BLACK WATCH by Gregory Burke, directed by John Tiffany (National Theatre of Scotland). At Varsity Arena (275 Bloor West). To June 15. $46. 416-872-1111. Rating: NNNN
We all know that war is hell, but you'll rarely see that truism given a more human face -- or turned into a more exciting piece of theatre -- than in the National Theatre of Scotland's Black Watch.
Based on interviews with soldiers who fought with the Scottish regiment in Iraq, playwright Gregory Burke's fine text-and-movement show will make you laugh, move you and at points blast you out of your seat.
Its central figure is Cammy (Paul Rattray), who tells us about his wanting to be a soldier and the stereotypes he doesn't match given that desire. He and his mates in a Scottish pub are interviewed by a writer (Michael Nardone) who wants to know what it was like over there. Burke uses the interview device to unveil layers in these dedicated enlisted men and a few of their officers; they're people who learn to live and try to survive in a wartime atmosphere where the temperatures reach 120 degrees and levels of anger, boredom and frustration go much higher.
Among the eight hundred members of the Black Watch, they've been called in to replace 4,000 American marines who's not been able to break the enemy down. As if. The newbies all expect to be home by Christmas, an idea laughed at by their more experienced comrades.
We get to know each of the men and their quirks, as well as their tough sergeant (Nardone again, in a totally different role from from the shy writer, who's always sent up by the soldiers) and an officer (Jack Fortune) who reveals in a series of letters home that the military minds and politicians pulling the strings aren't always concerned for the fighting men.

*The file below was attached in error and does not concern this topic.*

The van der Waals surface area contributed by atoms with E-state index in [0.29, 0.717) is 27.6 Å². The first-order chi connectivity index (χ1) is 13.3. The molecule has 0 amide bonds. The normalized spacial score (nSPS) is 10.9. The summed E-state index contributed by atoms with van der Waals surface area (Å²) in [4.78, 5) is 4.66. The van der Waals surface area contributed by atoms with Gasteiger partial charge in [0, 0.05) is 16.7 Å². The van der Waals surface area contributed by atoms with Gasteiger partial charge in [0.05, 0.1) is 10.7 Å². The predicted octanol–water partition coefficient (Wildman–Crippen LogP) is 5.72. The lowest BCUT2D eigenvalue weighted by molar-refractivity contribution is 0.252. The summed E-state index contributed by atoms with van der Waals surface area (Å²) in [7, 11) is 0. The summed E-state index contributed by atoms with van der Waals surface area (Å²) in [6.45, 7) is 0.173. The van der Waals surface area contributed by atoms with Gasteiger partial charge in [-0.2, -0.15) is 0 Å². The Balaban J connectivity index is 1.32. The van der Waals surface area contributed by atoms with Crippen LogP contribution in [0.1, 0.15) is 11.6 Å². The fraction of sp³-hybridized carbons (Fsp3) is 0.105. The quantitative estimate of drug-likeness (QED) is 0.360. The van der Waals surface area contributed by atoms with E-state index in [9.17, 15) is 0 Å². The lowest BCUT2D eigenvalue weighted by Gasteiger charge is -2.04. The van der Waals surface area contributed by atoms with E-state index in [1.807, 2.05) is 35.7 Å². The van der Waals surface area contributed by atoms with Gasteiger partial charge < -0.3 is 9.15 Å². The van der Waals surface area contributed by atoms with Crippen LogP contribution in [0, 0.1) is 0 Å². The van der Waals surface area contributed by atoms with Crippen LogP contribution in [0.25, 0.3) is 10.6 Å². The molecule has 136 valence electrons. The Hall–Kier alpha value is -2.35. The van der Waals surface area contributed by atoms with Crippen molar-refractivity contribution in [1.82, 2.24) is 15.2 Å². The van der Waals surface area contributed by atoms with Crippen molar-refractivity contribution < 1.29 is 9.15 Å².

The near-two-hour show never lets up its energy under director John Tiffany, and while plenty of testosterone ís on display, there's some impressive balletic work too, all done with, um, military precision.
The only problem is aural. The men's accents are thick, the miking at opening was hit and miss and the venue (Varsity Arena) gives an echo to much of what's said. I'm sorry to have missed chunks of the 300-year history of the Black Watch, during which Cammy is costumed in various period uniforms by the others; likened to a golden thread that links one generation of soldier to another, that history is one of the production's dramatic highlights.
But even if not all the words are clear, the emotions always are. Black Watch is world-class theatre, filled with muscular performances and human foibles. It's worthy of the hype that's preceded it to Toronto.